Even less skilfully written was the Rev. Solomon Spaulding's unfinished story, Manuscript Found, probably written in 1808 or 1809 but never published by the author. The story pretends to be a partial translation of twenty-eight rolls of elegant Roman writings on parchment discovered in an artificial cave covered by large flat stones on top of a mound, evidently an old fort, near Conneaut, Ohio. The carefully hidden rolls contain the story of a group of Christian Romans who in the time of Constantine while sailing for Britain are blown westward to America. There amid 'innumerable hordes' of savages they found a colony and hope to rear a new Italy. But driven by concern lest their children will degenerate into savages, they travel westward in the hope that they can return home in that direction. They soon come upon the great cities of the civilized Mound-Builders, who are taller and lighter than the other natives and who manufacture iron and lead, keep flocks and horses, domesticate mammoths, and have an extensive written literature. Spaulding goes on to reconstruct the cities, culture, society, polity, and lives of the Mound-Builders as he imagines them from the evidence of the mounds, and he tells the history of the two great Mound-Builder empires which during five hundred years of peace extended over much of the middle of the continent. Finally, however, for a frivolous reason the two empires begin a deadly war of extermination, and though Spaulding's story breaks off before the end has come, one knows that the millions of Mound-Builders will kill each other off and leave only the remains of their fortified cities and the huge mounds heaped over their myriad dead. Under the American soil, Spaulding says, lie multitudes of the slain. Then he continues in much the same tone as Bryant: 'Gentle reader, tread lightly on the ashes of the venerable dead. Thou must know that this Country was once inhabited by great and powerful nations considerably civilized & skilled in the arts of war, & that on ground where thou now treadest many a bloody battle hath been fought, & heroes by thousands have been made to bite the dust.' What happened to the noble Romans we never learn.

    Mr. Dahl's connection of the abandoned scribblings of would-be author Solomon Spalding with the polished verse of William Cullen Bryant is a most improbable one. The two men (one hesitates to call Spalding a "writer") share practically nothing in their respective styles and accomplishments. Perhaps Spalding's plea for modern man to "tread lightly on the ashes of the venerable dead" might be matched to Bryant's horse, trampling upon "the dead of other days," but the comparison is an odious one. There is little here to equate, other than the obvious fact that both Bryant and Spalding bought into the notions of their day and age, respecting the identity and fate of the Mound-Builders.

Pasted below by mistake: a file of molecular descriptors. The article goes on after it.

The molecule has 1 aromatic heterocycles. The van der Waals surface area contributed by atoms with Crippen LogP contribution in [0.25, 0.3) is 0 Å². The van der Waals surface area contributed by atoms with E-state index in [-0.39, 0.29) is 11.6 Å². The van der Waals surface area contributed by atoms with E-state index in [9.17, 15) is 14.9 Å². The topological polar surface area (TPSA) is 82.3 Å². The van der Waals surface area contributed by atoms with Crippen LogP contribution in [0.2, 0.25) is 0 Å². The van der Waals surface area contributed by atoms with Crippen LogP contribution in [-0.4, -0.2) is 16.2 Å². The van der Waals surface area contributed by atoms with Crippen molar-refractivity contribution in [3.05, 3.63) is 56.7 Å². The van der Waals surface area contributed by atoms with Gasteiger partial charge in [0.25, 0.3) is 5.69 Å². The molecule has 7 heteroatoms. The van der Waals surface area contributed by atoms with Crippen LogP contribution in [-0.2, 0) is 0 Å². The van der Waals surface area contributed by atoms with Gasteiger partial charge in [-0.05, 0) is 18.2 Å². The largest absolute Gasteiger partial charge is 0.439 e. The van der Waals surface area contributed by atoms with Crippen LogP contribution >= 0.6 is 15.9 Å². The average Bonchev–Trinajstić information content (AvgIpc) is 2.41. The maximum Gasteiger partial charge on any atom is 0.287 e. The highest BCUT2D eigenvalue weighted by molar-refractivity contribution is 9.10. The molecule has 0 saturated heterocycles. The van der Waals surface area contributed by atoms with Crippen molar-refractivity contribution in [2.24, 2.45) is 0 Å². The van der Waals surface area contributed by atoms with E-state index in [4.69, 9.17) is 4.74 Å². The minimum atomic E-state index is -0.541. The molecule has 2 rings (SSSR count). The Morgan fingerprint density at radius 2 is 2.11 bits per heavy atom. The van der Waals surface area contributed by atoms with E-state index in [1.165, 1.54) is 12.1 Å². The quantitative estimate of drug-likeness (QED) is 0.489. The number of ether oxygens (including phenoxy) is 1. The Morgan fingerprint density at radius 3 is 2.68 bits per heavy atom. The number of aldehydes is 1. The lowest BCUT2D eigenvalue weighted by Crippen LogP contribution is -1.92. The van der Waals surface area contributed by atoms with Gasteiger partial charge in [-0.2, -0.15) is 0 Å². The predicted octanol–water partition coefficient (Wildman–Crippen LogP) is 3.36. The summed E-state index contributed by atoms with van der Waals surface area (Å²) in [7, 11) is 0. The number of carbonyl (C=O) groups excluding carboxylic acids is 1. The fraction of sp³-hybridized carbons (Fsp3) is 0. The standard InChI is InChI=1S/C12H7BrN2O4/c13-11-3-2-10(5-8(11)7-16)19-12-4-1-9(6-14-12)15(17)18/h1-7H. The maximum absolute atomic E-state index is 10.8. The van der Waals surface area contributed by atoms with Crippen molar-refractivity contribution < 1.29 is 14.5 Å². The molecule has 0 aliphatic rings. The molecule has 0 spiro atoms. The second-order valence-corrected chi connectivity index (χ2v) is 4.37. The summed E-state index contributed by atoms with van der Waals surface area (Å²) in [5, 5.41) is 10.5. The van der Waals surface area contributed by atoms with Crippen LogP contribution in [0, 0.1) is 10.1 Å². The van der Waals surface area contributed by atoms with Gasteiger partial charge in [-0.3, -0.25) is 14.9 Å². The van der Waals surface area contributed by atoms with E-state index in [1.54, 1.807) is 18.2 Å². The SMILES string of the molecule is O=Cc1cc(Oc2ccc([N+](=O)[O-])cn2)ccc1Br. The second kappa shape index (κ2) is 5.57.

The writer of the 1961 article passes along the sadly mistaken idea that the Spalding text he reports upon is the very same "Manuscript Found" cited by the old critics of Mormonism as being the true basis for the text of the Book of Mormon. Dahl can be forgiven in this misidentification -- after all, he is merely taking the RLDS Church leaders at their word when they say their 1885 publication of Solomon Spalding's "Oberlin manuscript" is that same noteworthy production. In fact, it is not, and in believing the RLDS claims Mr. Dahl strays slightly from the path to establishing a much more substantial connection for the extant writings of Solomon Spalding. In one of his notes the critic remarks: "Spaulding's story was published only after it was asserted to be the true source of the Book of Mormon. Controversy raged over it. Though it contains striking parallels to the Book of Mormon, instead of attempting to prove it the source of Smith's book the critic can more profitably study both as outgrowths of a common tradition of writings about the Mound Builders." More likely the "common tradition" meriting examination here is the one that links Spalding's story on file at Oberlin College, his long lost "Manuscript Found," and the very first draft of the Book of Mormon. But that is an investigation best conducted entirely aside from any consideration of the poems of William Cullen Bryant. As for "striking parallels," the Mormon apologists generally deny that the Oberlin manuscript contains any such thing. On the other hand, certain investigators have uncovered and reported scores of resemblances in theme and vocabulary, between the Mormon book and Spalding's known writings.